Whale Shark Fin
Dorsal fin of Basking shark (Cetorhinus maximus)

We found at least ten finbacks, and several humpbacks including Illusion (H146), Gronier (H228), Fissure (H164), and yes, the very acrobatic H704 from last month’s newsletter ! H704 can’t seem to get enough of the boats, as he/she spy-hopped, swam under the boats, flipper-slapped and tail-breached numerous times in our presence!

Spyhopping from H704

And finally, the dolphins have arrived! On August 2nd, we observed for the first time this season several small groups of Atlantic white-sided dolphins, which were feeding under a mob of gannets!

Now that we have an idea of who’s in the east, we’re looking forward to finding where our other regular visitors are feeding!


A particularly exciting day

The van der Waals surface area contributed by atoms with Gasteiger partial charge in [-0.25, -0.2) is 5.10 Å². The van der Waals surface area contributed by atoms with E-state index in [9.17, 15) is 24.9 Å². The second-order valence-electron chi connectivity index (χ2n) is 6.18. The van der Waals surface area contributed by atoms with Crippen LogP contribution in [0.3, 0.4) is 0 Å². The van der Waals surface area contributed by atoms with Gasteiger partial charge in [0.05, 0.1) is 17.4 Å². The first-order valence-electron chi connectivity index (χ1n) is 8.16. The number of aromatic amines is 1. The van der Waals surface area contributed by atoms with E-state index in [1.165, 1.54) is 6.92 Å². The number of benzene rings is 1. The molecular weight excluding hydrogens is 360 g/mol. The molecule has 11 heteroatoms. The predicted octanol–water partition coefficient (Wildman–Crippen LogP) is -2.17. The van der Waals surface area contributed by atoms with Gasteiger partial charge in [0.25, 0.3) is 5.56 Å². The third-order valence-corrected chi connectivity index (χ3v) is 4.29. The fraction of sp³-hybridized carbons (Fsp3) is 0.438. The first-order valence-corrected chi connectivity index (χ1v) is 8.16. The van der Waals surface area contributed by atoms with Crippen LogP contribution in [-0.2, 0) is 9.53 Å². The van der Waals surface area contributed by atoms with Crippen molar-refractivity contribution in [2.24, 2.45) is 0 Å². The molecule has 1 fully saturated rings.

July 21 was particularly exciting because it was packed with action! Two boats, Twister and Mistral, set off towards Anticosti today in the warm sun and light breeze. Even though it was nearing the end of July, we still wondered where all the whales were hiding. As we cruised along, Richard Sears on Mistral saw some white flashes on the horizon, followed by water being splashed up. A quick look with the binoculars and we jumped with excitement at what we saw: a humpback slapping its flippers vigorously at the surface! We thrust the boat forward to get better look. As we neared the whale, the engine was turned off and we observed. And how curious this whale was! It came towards us and swam around the boat a few times, then spy-hopped to get a better look! Gawking human eyes met a huge whale eye and our adrenaline soared! After checking us out, the whale proceeded with an elaborate display of over 20 tail-breaches, rolling on its side, and back to slapping it’s flippers on the surface. The passengers of Mistral stared in awe and fumbled with their cameras to capture this moment for proof of this incredible behaviour. No one has ever been certain why humpbacks demonstrate these grand performances. Communication? Playing? Agitation? In between tail-breaches, we were able to get a photo of its fluke, and identified the individual as H704, seen for the first time in 2007, and soon to be named. Shortly after, Richard Sears biopsied this individual to obtain a small sample of skin and blubber. Part of the skin is allotted to genetic analyses, including sexing the individual, the other part to stable isotope analysis for diet determination. Blubber is used for toxic studies.